April 1998

A bunch of words on a screen by Tony

"Some terribly insightful quote that shakes the foundation of all your beliefs."

March 10:

"No person shall be excluded from or discriminated against in admission to a public school of any town, or in obtaining the advantages, privileges and courses of study of any such public school on account of race, color, sex, religion, national origin, or sexual orientation. --Massachusetts Law, Chapter 76, Section 5"

There it was, hung up on the wall at the entrance to the auditorium as I walked in to wait for my next rehearsal at six. Just a half hour before, there had been a faculty meeting in the auditorium because of me. I had seen the agenda for the meeting earlier that day thanks to a teacher-friend; "Diversity Appreciation Training" was a serious of speakers starting with "An Overview of Applicable Law Regarding Hate Crimes Based Upon Race, Ethnicity and Sexual Orientation," then "Communicating an Intolerance of Harassment, Discrimination, and Hate Crimes Through School Policies and Protocols", "Department of Education as a Resource in Creating Supportive Programming for Gay and Lesbian Youth", "The Experience of Harassment and Discrimination Based Upon Sexual Orientation", and at the end, there was time allotted for questions and answers.

Sitting in the auditorium, I felt proud and awestruck at the same time. My only regret was that only the faculty, and not the students of my school were partaking in this meeting. Granted, yes, the faculty needs to be trained to handle diversity, but the students need it more than the teachers do. The teachers in my school are either too old to have their views changed, or are young and intelligent enough to have an open outlook on the world; there is no middle ground. The students, on the other hand, though for the most part are insular (like my mother) should at least be exposed to the fact that there ARE other kinds of people in this world: most people are NOT white suburbanites in this world. My Latin teacher, who is also an advisor for the school paper, said it perfectly when she said, "Most of these kids are going to go to college and have four roommates: a black, a Jew, and a gay. They're going to come running home, because they can't handle the culture." She said this in response to the average student's reaction to the "James" article. Unfortunately, what she said fits most students only too well.

In the days following the meeting, I saw stickers appear on my Algebra teacher's door, the health teacher's door, and the nurse's office; these stickers all had a pink triangle and said "LBG Youth Safe Zone." I thought it was wonderful...except for one thing. There was no sort of school wide announcement to the students about these stickers. The average student is not going to know about the teacher's meeting, and so, to them, these stickers are just now appearing almost six months after the "James" article was published. Is it just me, or does that not make sense?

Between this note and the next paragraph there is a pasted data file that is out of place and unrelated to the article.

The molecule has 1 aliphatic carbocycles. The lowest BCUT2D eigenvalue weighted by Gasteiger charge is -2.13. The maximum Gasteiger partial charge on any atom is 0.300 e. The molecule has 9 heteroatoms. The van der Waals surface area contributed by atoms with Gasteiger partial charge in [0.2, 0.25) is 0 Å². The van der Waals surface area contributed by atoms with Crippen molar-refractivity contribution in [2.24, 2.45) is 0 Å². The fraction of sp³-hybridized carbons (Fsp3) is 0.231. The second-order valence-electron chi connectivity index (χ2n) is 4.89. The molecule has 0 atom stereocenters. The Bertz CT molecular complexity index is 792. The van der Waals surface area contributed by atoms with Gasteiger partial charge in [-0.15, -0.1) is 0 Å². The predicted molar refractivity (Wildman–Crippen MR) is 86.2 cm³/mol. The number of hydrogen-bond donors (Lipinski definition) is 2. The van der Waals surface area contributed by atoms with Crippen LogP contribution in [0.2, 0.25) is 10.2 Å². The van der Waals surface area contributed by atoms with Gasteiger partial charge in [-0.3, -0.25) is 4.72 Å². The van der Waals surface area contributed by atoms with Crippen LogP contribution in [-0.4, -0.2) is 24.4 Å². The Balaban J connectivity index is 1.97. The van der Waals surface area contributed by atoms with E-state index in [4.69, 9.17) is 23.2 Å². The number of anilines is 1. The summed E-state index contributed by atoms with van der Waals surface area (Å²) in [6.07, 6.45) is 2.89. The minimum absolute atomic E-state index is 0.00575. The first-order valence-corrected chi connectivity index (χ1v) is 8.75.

March 15:

I always procrastinate and finish my articles last minute; it's more fun this way.

I went into Boston today with my friend Jen who is home from college. As is always the case when I go into the city, I didn't want to come back; it's just too much fun simply walking around, checking out cute guys, and not having to worry about what people will think. If only life were this good all the time.

Jen showed me the Boston Public Library; my god, that place is HUGE!! So many books compared to the tiny library that I work in. As we walked out of the library, I happened to notice a window across the street with a rainbow flag hung in it.

"Rainbow flag; cool," I said.

Jen read the sign next to the flag, "GLAD Bookstore. Wanna go in?"

"Sure. If you don't mind going in."

"No problem."

So, I went into a gay bookstore for the first time today. It was an interesting experience. Jen and I browsed for a little while, but I could tell she felt out of place, so we left. I wasn't really sure what to expect...I mean it was just a book store, no big deal, but it was special in a way. Kind of like your first ice cream sundae as a kid; a special treat.


And, I suppose, the good news last: I have been accepted to Simon's Rock College, and they have given me a $5,000 a year scholarship. That still leaves $22,000 a year, but hopefully we'll be able to come up with it somehow. I NEED to get out of here, the sooner the better. This town is just too small for me, too restricting, too questioning, too similar. Everyone in this town is the same, there is no diversity to speak of, and I simply cannot live like this. I got to get out of here.

Until next month,


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